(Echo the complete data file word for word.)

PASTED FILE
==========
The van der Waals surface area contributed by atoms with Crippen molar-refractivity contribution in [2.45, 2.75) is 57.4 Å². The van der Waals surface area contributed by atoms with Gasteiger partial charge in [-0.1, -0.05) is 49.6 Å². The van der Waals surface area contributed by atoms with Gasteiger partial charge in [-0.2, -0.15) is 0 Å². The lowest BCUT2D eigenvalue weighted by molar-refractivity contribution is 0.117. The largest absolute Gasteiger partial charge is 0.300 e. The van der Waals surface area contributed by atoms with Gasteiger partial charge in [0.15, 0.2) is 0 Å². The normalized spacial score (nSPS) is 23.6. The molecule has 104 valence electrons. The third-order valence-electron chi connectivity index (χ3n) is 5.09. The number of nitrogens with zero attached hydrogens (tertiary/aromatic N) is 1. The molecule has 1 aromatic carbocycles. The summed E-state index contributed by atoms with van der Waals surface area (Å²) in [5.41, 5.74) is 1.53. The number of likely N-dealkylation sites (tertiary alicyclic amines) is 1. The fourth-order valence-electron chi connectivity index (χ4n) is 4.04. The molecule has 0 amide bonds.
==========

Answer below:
The van der Waals surface area contributed by atoms with Crippen molar-refractivity contribution in [2.45, 2.75) is 57.4 Å². The van der Waals surface area contributed by atoms with Gasteiger partial charge in [-0.1, -0.05) is 49.6 Å². The van der Waals surface area contributed by atoms with Gasteiger partial charge in [-0.2, -0.15) is 0 Å². The lowest BCUT2D eigenvalue weighted by molar-refractivity contribution is 0.117. The largest absolute Gasteiger partial charge is 0.300 e. The van der Waals surface area contributed by atoms with Gasteiger partial charge in [0.15, 0.2) is 0 Å². The normalized spacial score (nSPS) is 23.6. The molecule has 104 valence electrons. The third-order valence-electron chi connectivity index (χ3n) is 5.09. The number of nitrogens with zero attached hydrogens (tertiary/aromatic N) is 1. The molecule has 1 aromatic carbocycles. The summed E-state index contributed by atoms with van der Waals surface area (Å²) in [5.41, 5.74) is 1.53. The number of likely N-dealkylation sites (tertiary alicyclic amines) is 1. The fourth-order valence-electron chi connectivity index (χ4n) is 4.04. The molecule has 0 amide bonds.